In Arendi Holding Ltd. v. Microsoft Corp., C.A. No. 09-119-JJF (D. Del. Oct. 27, 2009) (mem.), Judge Farnan denied a motion to bifurcate a patent infringement action. In denying defendants’ (Microsoft and Dell) motion, the court stated that bifurcation
w[ould] not promote the efficient adjudication of the parties’ dispute. In the Court’s view, the history of these parties, the number of infringement allegations, the disposition of the prior case between the parties in the Rhode Island court (where bifurcation was ordered), the expedited schedule, and the lack of a wilfulness allegation, all counsel toward a unitary procedure for this case. The Court is unable to ascertain any undue prejudice that would or could result from such an approach to resolving the present claims.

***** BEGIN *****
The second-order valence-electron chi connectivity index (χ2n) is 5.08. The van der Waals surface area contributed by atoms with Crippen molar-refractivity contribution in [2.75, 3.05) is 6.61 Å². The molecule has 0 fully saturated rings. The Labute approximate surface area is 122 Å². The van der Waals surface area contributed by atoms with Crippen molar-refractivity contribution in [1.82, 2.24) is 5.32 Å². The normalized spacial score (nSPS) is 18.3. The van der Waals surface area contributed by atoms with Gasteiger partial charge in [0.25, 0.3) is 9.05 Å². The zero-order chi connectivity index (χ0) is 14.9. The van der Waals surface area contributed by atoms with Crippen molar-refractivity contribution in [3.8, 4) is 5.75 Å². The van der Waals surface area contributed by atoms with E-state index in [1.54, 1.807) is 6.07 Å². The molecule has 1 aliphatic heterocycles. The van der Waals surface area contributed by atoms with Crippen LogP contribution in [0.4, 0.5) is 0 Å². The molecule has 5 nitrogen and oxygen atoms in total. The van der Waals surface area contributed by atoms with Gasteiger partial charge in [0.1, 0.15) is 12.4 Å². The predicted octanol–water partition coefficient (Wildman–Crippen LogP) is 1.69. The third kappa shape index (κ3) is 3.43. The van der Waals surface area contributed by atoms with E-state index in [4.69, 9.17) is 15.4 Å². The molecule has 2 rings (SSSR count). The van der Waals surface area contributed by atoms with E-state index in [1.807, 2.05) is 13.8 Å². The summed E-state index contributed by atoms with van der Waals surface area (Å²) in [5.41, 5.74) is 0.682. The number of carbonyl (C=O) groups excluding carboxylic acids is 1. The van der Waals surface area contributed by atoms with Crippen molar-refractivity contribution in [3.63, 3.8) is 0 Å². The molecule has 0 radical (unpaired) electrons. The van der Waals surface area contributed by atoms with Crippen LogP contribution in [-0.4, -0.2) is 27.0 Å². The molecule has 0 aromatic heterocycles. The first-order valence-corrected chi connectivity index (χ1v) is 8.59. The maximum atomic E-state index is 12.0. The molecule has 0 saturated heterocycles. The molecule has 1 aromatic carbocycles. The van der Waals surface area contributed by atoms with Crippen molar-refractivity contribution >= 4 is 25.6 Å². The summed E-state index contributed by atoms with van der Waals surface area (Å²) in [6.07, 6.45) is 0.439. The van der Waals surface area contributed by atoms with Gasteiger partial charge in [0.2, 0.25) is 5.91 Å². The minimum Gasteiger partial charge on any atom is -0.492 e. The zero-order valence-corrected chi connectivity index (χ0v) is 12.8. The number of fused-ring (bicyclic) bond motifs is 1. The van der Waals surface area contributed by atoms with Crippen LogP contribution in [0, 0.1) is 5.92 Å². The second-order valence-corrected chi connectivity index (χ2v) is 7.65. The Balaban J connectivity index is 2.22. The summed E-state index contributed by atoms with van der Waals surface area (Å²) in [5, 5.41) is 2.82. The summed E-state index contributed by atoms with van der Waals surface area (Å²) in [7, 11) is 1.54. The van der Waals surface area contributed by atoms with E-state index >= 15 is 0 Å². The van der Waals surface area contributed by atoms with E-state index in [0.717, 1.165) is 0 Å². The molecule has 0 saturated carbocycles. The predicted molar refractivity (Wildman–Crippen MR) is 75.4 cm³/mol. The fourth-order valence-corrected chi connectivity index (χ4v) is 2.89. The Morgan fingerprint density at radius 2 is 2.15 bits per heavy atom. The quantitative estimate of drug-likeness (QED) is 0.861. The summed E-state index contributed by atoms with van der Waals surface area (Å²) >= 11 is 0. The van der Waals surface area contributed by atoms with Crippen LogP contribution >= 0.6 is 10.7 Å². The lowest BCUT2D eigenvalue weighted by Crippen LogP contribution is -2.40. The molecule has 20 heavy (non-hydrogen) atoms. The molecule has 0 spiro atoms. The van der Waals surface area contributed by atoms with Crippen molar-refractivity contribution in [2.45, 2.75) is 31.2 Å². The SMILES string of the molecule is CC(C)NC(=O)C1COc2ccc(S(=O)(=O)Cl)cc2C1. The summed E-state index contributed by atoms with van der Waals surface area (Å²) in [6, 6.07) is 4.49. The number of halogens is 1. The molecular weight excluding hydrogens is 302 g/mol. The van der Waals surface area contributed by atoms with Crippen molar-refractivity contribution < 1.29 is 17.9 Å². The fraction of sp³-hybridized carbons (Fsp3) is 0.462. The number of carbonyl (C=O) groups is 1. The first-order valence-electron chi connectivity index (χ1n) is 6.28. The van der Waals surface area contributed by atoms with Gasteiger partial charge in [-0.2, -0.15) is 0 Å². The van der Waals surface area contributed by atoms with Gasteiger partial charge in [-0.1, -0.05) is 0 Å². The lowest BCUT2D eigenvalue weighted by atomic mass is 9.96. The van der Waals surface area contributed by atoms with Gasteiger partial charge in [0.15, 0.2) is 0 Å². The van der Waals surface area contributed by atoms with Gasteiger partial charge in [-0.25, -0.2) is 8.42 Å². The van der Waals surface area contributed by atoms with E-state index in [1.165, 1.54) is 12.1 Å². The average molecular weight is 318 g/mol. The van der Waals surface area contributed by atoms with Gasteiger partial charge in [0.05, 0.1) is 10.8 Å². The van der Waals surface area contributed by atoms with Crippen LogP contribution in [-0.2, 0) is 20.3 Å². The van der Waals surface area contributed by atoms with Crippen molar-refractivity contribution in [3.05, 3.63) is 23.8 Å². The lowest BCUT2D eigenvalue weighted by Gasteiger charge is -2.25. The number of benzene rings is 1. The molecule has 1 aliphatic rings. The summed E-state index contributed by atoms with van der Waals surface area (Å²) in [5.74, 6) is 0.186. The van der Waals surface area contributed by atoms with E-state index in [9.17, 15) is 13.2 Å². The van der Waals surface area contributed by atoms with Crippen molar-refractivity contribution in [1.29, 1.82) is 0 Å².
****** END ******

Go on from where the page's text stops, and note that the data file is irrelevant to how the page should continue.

Id. at 3.
This implicitly reaffirms that bifurcation in a patent case is not a given, although Judge Farnan has, in some other cases, allowed bifurcation on the basis of litigation inefficiencies. Judge Robinson, on the other hand, recently stated that “I have determined that bifurcation is appropriate, if not necessary, in all but exceptional patent cases,” and has appeared to adhere to that rule so far. The Dutch Branch of Streamserve Development AB v. Exstream Software, LLC, C.A. No. 08-343-SLR (D. Del. Aug. 26, 2009) (mem.).